Heatstroke in dogs

As we head towards the warmer months of summer, it is important to be aware of how to keep your pet safe in the heat. Dogs can suffer from heatstroke, which is when the body can’t cope with the internal rise in temperature and in extreme cases, this can be fatal. Dogs cool down by panting, and can only sweat via their nose and their pads, however sometimes this isn’t enough.

Here are some warning signs of heatstroke:

  • Heavy panting
  • Excessive drooling
  • Become lethargic, drowsy and wobbly on their feet
  • Vomiting or diarrhoea
  • Collapse or seizures

Should your pet be showing any of these symptoms, move them to a shaded area and call the vet immediately.

All dogs can suffer from heatstroke, however, some are more susceptible.

These include:

  • Overweight dogs
  • Flat faced breeds (twice as likely!)
  • Very energetic dogs
  • Very old or young dogs
  • Dogs over 50kg
  • Thick/long fur breeds
  • Dogs with pre-existing health issues, particularly heart or breathing issues

Here are some top tips to help you to enjoy the sun but keep your dog safe:

  • Walking – dogs do not cope as well in the heat as humans. Imagine having to wear a fur coat on a hot summer’s day! Plan your day around the weather and go for a walk either early in the morning or later in the evening when the temperature is a cooler.
  • Many cooling products are available such as: mats, bandanas, coats to help keep your pets core temperature cool.
  • Remember to take water with you – ensure your dog always has access to clean water at home and when out.
  • Know the signs of heatstroke (noted above)
  • Check ground temperature – dogs paws can burn on hot pavements. As a general rule, if it is too hot for your hands then it is too hot for their paws.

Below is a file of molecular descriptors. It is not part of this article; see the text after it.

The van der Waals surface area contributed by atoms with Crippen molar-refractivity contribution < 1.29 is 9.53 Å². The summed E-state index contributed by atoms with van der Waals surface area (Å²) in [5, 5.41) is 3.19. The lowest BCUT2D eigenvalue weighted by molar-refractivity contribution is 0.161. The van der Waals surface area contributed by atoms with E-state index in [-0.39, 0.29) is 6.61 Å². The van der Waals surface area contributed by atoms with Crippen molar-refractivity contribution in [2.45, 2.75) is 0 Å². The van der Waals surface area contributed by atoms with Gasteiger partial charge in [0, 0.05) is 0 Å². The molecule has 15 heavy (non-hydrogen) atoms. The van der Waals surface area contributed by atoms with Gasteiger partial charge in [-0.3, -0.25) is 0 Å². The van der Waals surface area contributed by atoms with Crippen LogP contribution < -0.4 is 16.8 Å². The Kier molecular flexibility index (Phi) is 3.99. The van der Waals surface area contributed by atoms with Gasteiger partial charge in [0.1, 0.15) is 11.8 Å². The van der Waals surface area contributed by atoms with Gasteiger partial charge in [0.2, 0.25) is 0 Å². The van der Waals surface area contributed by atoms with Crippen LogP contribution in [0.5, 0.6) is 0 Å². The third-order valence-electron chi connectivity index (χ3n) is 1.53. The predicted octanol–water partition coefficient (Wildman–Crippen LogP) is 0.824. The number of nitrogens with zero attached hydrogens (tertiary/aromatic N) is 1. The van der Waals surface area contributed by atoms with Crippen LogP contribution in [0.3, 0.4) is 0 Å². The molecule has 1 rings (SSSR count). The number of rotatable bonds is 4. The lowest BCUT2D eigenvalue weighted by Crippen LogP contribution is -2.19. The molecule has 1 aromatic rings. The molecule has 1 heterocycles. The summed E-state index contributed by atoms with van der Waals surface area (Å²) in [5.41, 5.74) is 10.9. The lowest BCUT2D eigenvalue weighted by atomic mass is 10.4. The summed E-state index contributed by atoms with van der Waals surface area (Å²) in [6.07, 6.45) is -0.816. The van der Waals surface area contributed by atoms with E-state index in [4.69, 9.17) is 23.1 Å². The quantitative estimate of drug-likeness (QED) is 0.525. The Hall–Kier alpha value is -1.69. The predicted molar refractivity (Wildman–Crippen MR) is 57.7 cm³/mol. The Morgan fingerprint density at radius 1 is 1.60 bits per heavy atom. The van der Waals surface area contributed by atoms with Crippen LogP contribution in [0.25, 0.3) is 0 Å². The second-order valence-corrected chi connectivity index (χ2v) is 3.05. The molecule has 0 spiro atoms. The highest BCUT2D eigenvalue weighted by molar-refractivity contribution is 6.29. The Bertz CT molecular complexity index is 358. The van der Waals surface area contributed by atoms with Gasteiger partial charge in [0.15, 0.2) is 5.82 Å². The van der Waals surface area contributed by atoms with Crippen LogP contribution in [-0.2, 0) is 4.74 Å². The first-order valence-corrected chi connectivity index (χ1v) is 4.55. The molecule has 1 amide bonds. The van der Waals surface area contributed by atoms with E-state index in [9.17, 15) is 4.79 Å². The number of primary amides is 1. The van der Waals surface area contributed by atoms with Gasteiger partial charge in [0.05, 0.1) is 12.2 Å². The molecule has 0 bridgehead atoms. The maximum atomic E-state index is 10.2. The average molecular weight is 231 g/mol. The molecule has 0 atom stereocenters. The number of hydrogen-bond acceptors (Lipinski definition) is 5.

• Do NOT leave dogs in cars, even with the windows open.
  • At home, you can provide damp towels for your dogs to lay on, a splash pool, add ice cubes to their water bowl, and frozen treats.
  • If your dog has very thick hair, clipping their tummy can help cool them and shortening the rest of their coat can help.

What to do 

  • “COOL FIRST, TRANSPORT SECOND”. 
  • Move them to a shaded area and pour cold water (cold tap water is fine) over their whole body, avoiding their face. Alternatively, if they are used to water and won’t panic, submerge their whole body into water (except for their head).
  • Create a breeze – either with a fan or open doors/windows.
  • Offer them a drink, but do not force them to drink.
  • Put your dog on top of a cooling mat, do not place a wet towel over them as this traps the heat and could make them hotter.
  • Put a wrapped ice pack/frozen veg bag between their thighs.
  • Call your vet as soon as possible!

The quicker you can cool your dog, the better their chance of a full recovery. 

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